COVID-19 activates the same inflammatory response in the brain as Parkinson’s disease and other neurodegenerative conditions, according to research led by University of Queensland (UQ), Australia. This group’s findings may explain why some people who have had COVID-19 are more vulnerable to developing neurological symptoms. The team also found a potential treatment for this condition.
The UQ team was led by Trent Woodruff and Eduardo Albornoz Balmaceda from the university’s School of Biomedical Sciences and virologists from the School of Chemistry and Molecular Biosciences. It was published in Nature’s Molecular Psychiatry.
“We studied the effect of the virus on the brain’s immune cells, ‘microglia’ which are the key cells involved in the progression of brain diseases like Parkinson’s and Alzheimer’s,” Woodruff said.
Microglial NLRP3 inflammasome activation is known to be a major driver of neurodegeneration. The UQ group looked at whether SARS-CoV-2 can promote microglial NLRP3 inflammasome activation.
“Our team grew human microglia in the laboratory and infected the cells with SARS-CoV-2, the virus that causes COVID-19. We found the cells effectively became ‘angry’, activating the same pathway that Parkinson’s and Alzheimer’s proteins can activate in disease—the inflammasomes,” Woodruff said.
Triggering the inflammasome pathway sparked a “fire” in the brain, which begins a chronic and sustained process of killing off neurons, said Balmaceda.“It’s kind of a silent killer, because you don’t see any outward symptoms for many years,” he added.
The researchers found the spike protein of the virus was enough to start the process, which was further exacerbated when there were already proteins in the brain linked to Parkinson’s.
“So if someone is already pre-disposed to Parkinson’s, having COVID-19 could be like pouring more fuel on that ‘fire’ in the brain,” Woodruff said. “The same would apply for a predisposition for Alzheimer’s and other dementias that have been linked to inflammasomes.”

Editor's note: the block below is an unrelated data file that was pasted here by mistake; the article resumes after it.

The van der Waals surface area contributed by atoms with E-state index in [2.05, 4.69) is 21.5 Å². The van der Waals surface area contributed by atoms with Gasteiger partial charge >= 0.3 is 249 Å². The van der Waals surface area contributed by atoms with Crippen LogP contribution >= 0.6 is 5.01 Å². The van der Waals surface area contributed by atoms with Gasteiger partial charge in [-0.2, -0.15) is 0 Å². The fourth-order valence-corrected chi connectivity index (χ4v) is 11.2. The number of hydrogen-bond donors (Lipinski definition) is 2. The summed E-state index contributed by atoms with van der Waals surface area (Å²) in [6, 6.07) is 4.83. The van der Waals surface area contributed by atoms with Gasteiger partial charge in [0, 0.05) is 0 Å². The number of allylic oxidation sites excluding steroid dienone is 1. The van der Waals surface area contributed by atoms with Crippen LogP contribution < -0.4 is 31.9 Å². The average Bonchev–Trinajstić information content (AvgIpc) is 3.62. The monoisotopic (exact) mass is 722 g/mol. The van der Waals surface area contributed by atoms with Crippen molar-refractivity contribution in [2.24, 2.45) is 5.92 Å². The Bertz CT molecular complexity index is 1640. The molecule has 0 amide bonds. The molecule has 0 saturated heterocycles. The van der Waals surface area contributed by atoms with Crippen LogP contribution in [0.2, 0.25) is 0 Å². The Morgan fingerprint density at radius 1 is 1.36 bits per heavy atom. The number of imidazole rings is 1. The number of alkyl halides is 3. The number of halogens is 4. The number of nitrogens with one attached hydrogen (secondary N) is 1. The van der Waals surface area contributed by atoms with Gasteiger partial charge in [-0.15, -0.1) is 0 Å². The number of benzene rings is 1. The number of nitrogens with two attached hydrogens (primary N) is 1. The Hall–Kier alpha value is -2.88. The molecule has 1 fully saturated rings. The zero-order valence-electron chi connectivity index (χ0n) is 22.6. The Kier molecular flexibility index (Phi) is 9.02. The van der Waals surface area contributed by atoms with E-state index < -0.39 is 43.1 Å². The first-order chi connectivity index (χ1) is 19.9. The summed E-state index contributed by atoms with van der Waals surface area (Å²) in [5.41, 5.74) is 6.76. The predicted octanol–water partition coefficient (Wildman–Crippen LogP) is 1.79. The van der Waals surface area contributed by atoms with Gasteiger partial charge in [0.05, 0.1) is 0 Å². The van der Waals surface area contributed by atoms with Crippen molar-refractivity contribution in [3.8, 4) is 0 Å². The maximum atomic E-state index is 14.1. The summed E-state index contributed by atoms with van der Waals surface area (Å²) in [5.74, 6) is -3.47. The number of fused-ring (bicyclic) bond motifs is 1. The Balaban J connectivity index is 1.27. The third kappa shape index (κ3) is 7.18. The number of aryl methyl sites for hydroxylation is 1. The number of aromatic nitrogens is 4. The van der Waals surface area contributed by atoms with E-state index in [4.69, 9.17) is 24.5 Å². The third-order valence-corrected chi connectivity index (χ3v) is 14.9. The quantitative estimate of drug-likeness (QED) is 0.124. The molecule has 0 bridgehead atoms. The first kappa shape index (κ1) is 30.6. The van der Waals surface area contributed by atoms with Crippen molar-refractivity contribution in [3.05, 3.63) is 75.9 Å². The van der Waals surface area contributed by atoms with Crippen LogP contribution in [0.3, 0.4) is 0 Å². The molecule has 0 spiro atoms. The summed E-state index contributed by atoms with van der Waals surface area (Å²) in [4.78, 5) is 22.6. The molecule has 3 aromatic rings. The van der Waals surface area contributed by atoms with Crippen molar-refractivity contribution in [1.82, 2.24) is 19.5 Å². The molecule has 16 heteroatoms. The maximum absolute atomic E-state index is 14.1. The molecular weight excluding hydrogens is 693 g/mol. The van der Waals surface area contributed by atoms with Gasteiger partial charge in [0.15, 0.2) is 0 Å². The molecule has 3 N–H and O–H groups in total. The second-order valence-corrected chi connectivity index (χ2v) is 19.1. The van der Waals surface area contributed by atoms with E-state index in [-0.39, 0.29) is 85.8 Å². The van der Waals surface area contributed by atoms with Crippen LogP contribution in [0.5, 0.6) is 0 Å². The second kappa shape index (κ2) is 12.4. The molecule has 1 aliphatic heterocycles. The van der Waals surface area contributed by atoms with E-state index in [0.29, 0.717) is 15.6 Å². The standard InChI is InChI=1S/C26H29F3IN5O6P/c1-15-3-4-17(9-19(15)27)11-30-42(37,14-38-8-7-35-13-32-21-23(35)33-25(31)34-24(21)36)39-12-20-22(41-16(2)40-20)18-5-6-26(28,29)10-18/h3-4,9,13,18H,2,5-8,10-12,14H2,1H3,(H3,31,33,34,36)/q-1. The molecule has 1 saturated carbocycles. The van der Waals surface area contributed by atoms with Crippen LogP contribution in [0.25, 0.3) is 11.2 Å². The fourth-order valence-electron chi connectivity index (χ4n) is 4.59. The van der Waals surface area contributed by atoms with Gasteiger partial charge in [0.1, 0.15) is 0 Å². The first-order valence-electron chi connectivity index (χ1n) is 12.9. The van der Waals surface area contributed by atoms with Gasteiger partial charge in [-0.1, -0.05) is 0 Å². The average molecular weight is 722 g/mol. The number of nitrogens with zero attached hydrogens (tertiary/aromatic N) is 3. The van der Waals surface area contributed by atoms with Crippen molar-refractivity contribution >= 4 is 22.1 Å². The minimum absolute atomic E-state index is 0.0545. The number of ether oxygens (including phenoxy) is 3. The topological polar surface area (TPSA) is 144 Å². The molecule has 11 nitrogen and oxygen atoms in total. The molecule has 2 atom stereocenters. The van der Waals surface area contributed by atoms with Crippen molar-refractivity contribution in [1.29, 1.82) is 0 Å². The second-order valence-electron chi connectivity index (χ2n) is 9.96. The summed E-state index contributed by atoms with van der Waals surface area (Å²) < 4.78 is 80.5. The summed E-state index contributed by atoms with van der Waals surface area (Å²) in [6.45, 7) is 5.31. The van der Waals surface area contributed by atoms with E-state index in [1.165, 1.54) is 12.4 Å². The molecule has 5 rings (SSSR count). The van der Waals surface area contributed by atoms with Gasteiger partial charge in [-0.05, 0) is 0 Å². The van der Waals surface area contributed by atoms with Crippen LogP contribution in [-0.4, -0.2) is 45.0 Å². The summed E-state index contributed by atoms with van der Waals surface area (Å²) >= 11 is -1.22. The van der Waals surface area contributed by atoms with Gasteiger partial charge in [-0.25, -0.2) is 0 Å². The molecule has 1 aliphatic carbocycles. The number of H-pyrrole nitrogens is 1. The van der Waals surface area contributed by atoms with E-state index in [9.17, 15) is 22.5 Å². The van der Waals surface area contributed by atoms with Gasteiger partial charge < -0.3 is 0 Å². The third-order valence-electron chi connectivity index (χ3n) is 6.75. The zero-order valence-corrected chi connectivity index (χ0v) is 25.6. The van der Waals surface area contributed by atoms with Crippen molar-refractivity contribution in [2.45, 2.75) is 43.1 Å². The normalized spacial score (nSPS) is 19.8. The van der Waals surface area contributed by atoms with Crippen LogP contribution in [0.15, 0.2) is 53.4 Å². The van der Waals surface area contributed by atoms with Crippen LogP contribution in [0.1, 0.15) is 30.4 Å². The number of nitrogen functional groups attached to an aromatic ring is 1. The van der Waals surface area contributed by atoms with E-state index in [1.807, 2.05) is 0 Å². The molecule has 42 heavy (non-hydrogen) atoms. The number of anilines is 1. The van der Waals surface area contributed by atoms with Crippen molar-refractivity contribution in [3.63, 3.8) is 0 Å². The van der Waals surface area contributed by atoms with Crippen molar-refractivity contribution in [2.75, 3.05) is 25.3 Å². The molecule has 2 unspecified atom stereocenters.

The study also suggests a potential treatment.
The researchers administered a class of UQ-developed inhibitory drugs, which are currently in clinical trials with Parkinson’s patients. They found that SARS-CoV-2 infected hACE2 mice treated orally, post-infection, with the NLRP3 inhibitory drug MCC950, have significantly reduced microglial inflammasome activation, and increased survival in comparison with untreated SARS-CoV-2 infected mice.
“We found it [the drug] successfully blocked the inflammatory pathway activated by COVID-19, essentially putting out the fire,” Balmaceda said.
“The drug reduced inflammation in both COVID-19-infected mice and the microglia cells from humans, suggesting a possible treatment approach to prevent neurodegeneration in the future,” he added.
The authors write that, “These results support a possible mechanism of microglial innate immune activation by SARS-CoV-2, which could explain the increased vulnerability to developing neurological symptoms akin to Parkinson’s disease in COVID-19 infected individuals, and a potential therapeutic avenue for intervention.”
Woodruff said while the similarity between how COVID-19 and dementia diseases affect the brain was concerning, it also suggested a possible treatment was already in existence.
“Further research is needed,” he added, “but this is potentially a new approach to treating a virus that could otherwise have untold long-term health ramifications.”